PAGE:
Letter: ‘Meeker Incident’ waters down history

Sometimes the words “politically correct” can mislead people. To be “politically correct” about calling the Meeker Massacre the Meeker Incident is a very good example. There have been suggestions in the paper that the people of Meeker should change the name. The writers with these suggestions quoted “someone” by saying, “When the Indians killed the white men it was called a massacre, but when white men killed Indians it was called a victory.” This statement is not true.
For the record: An incident occurred on Nov. 29, 1864, when Colorado Territorial Militia attacked and destroyed a village of Cheyenne and Arapaho encamped in southeastern plains; 400 old men, women and children were killed and mutilated by 700 militia men. Black Kettle had asked Colorado’s governor if they could camp at this place so their warriors could go hunt buffalo on the plains; leaving in camp everyone too old or too young to help with the hunt. The governor allowed them to do this and the Indians hung an American flag over the camp. Subsequently, Col. Chivington of the Colorado Militia and his men attack the camp and caused one of the most shameful actions in Colorado history.
My question to Harold Tymes and the other writers is this — If you change the name of the Meeker Massacre to the Meeker Incident, then do we call the episode at Sand Creek an incident? In my opinion, no; it was called the Sand Creek Massacre for good reason. There is no question that the Colorado Militia were absolutely evil, they did things that were beyond any understanding, but where do you draw the line? Just because the Utes weren’t as barbaric as the white men, does that excuse them from attacking, killing and ultimately molesting non-combatants? Chivington and his men were soldiers and they attacked and killed non-combatants; conversely Douglas and Johnson and their men were warriors and they attacked and killed non-combatants. Although, the damage to humans on both sides of the Meeker Massacre were significantly less (thank goodness), do you think the acts were any less devastating to the victims or the decendents of the men who did these things? Dr. Dave Steinman was right, any act such as these are horrifying and we make them meaningless when we trivialize them by changing the name to something more “acceptable.”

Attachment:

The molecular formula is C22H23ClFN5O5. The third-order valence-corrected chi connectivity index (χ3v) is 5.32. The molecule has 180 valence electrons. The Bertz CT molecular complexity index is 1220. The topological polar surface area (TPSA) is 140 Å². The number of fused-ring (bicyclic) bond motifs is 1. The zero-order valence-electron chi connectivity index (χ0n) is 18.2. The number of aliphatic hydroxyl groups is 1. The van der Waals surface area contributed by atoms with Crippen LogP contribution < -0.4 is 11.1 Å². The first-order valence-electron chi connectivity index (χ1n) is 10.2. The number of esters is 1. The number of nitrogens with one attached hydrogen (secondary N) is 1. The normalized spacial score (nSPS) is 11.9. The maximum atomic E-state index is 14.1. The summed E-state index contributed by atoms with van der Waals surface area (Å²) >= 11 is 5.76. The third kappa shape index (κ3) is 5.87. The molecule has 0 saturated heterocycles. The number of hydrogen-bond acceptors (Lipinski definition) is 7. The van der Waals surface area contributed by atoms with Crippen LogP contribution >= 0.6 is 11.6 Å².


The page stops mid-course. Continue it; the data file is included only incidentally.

Please understand no blame should be placed on the children, grandchildren or great-grandchildren of the men who perpetrated these acts; their world was infinitely more violent than we can ever understand, but we cannot learn to behave in a more civilized way from “watered down” history.
Sandy Shimko